Why should Your Website be Accessible to All Users?

If you are excited about working alongside a team of visionary designers on your brand new website, you may already know the look, style and features you wish to present. Yet one thing you should always keep in mind, are your users – all of them. Website accessibility has become a matter of great importance in South Africa since the Promulgation of Information Act was passed. This law states that “South Africa’s Constitution gives every person the right of access to information, held by a public or private body, that is required for the exercise or protection of any right.” The national disability prevalence rate in South Africa is 7.5%; and designing a website that is truly informative and user friendly for every single person is a challenging task, but one that you should always aim for.

The Most Prevalent Disabilities in South Africa

As is the case across the globe, some of the most common disabilities in South Africa include sight impairment, hearing impairment, and cognitive impairment (having difficulties remembering/concentrating/comprehending). Your website will therefore require different features to cater for each disability. The Web Accessibility Initiative’s WCAG 2.0 guidelines are seen as the standard bearer in this field. They make various recommendations, including:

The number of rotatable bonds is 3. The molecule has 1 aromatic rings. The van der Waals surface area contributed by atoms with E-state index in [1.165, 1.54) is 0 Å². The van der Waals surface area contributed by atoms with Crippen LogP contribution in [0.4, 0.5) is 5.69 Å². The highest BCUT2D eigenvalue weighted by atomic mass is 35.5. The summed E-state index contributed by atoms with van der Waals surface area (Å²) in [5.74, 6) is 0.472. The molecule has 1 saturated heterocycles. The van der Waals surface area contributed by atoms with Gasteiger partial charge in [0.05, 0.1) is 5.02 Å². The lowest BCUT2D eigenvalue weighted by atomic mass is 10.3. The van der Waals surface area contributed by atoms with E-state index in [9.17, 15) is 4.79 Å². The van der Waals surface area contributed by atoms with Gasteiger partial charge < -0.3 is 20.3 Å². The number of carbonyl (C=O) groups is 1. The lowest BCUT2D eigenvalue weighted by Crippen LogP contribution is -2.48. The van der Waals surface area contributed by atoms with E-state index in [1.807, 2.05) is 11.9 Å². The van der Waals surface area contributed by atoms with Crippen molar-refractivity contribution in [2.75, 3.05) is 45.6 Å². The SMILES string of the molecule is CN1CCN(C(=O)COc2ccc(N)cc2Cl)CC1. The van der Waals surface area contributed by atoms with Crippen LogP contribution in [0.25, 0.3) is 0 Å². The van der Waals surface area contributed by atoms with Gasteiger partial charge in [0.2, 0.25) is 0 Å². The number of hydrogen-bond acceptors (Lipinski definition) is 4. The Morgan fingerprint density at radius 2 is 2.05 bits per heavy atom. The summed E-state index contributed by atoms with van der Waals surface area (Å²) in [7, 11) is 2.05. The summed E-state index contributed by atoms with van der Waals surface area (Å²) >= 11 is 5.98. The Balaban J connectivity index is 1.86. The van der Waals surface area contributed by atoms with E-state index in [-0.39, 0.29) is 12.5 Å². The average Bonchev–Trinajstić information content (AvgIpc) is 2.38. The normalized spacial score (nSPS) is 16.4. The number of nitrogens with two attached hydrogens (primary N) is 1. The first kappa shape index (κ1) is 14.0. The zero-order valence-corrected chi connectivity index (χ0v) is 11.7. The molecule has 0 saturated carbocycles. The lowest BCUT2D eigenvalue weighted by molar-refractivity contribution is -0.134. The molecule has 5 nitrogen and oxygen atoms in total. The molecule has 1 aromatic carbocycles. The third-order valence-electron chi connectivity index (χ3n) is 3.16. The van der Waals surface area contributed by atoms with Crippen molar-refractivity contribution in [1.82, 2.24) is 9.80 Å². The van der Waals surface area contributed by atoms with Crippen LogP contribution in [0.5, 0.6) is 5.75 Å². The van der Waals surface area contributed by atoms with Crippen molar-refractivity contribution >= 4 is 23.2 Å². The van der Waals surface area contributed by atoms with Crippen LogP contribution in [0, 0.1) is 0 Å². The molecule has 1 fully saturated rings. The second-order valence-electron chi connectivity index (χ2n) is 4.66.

• Providing text alternatives for any non-text content, so it can be changed into any other forms of communication people require, including braille, simpler language or large print.

  • The use of captions in audio and video content, to enable the hearing impaired to access your message.

  • The use of sign language for audio and video content.

  • Providing a text description of all that is going on in audio visual material – including visual context, actions and expressions of actors, sounds (laughter, important sounds in the background, etc.).

  • Presenting content in a meaningful sequence.

  • Using a clear structure (for instance, headings should be in big, bold font, separated from paragraphs with a blank line; items in a list should have a bullet before them – indentation can also work; specific colours can be used to show that different items are related to each other, etc).

  • There should no images containing images that flash over three times per second, or saturated reds, since these can provoke an epileptic seizure.


Making your website accessible does not only ensure that you follow anti-discriminatory law; but also raises your level of corporate responsibility, consolidating your reputation as a caring company with initiative. An accessible website will also result in greater profitability, since you will be able to reach a wider audience. Above all, it feels good to know that your products, services, and any information you provide, will be available to anyone and everyone who needs them.